Persuasion was published posthumously in December 1817, in a set with Northanger Abbey. The story follows Anne Elliot, Austen’s most mature heroine at 27 years old. She is unmarried, having seven years earlier been persuaded to break off her engagement to Frederick Wentworth, a promising young naval officer. When the Elliots rent out their family estate to try to reduce their debts and expenditure, Anne is thrown back into the company of Captain Wentworth, who is home on leave. The novel deals with themes of love and loss, regret, second chances, pride and ambition. It is imbued with a deep love of the sea and the navy, and makes a passionate plea for the strength of unrequited love in women.

Jane wrote the novel in 1815-1816, at home in Chawton. It was the last of her novels to be completed before her death in 1817. According to family tradition she referred to it as The Elliots, although when Henry arranged for publication after his sister’s death, it was called Persuasion.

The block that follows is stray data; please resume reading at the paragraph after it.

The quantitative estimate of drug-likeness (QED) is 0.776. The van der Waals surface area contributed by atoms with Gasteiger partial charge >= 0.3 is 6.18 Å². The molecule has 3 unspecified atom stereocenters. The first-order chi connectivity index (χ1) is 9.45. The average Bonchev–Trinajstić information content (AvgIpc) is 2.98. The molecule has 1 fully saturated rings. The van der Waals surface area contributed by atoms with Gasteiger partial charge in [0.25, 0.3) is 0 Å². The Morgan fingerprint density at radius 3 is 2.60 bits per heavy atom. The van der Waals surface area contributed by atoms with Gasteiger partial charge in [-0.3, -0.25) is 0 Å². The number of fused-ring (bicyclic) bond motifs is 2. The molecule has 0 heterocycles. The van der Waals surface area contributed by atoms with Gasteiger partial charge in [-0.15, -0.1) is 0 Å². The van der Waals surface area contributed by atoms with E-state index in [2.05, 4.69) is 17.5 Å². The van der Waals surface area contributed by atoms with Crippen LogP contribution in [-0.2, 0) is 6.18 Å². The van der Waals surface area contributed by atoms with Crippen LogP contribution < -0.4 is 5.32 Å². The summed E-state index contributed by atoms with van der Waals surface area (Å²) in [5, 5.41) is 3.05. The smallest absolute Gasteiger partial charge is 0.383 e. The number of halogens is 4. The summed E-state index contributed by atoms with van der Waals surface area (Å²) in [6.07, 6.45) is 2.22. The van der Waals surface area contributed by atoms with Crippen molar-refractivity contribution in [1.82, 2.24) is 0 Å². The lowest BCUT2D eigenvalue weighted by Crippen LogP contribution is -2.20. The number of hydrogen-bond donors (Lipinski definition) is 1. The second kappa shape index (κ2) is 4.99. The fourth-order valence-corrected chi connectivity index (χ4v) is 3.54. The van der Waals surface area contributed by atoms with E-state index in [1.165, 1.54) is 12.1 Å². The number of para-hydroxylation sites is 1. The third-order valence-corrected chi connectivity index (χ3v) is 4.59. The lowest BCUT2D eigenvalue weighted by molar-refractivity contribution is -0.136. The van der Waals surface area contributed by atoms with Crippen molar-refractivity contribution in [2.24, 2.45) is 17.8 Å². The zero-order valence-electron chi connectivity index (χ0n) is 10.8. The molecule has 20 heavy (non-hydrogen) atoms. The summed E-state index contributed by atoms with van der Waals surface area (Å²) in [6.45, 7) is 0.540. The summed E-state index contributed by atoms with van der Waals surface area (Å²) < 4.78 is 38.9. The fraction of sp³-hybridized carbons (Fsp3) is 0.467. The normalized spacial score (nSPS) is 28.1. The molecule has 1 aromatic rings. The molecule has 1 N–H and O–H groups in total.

Northanger Abbey and Persuasion were published by John Murray in December 1817, as a four-volume set. For the first time, a biographical notice, attached to the first volume in the set and written by Henry Austen, named Jane Austen as the author of her works. The family kept the copyright.  The first edition, which may have consisted of around 1750 copies, sold rapidly.  Total profit on the work has been estimated at more than £500.

First edition of Northanger Abbey and Persuasion, by Jane Austen

First edition of Northanger Abbey and Persuasion, from the Museum’s collection

Title page for the first edition of Northanger Abbey and Persuasion, from the Museum’s collection. Persuasion occupied volumes 3-4.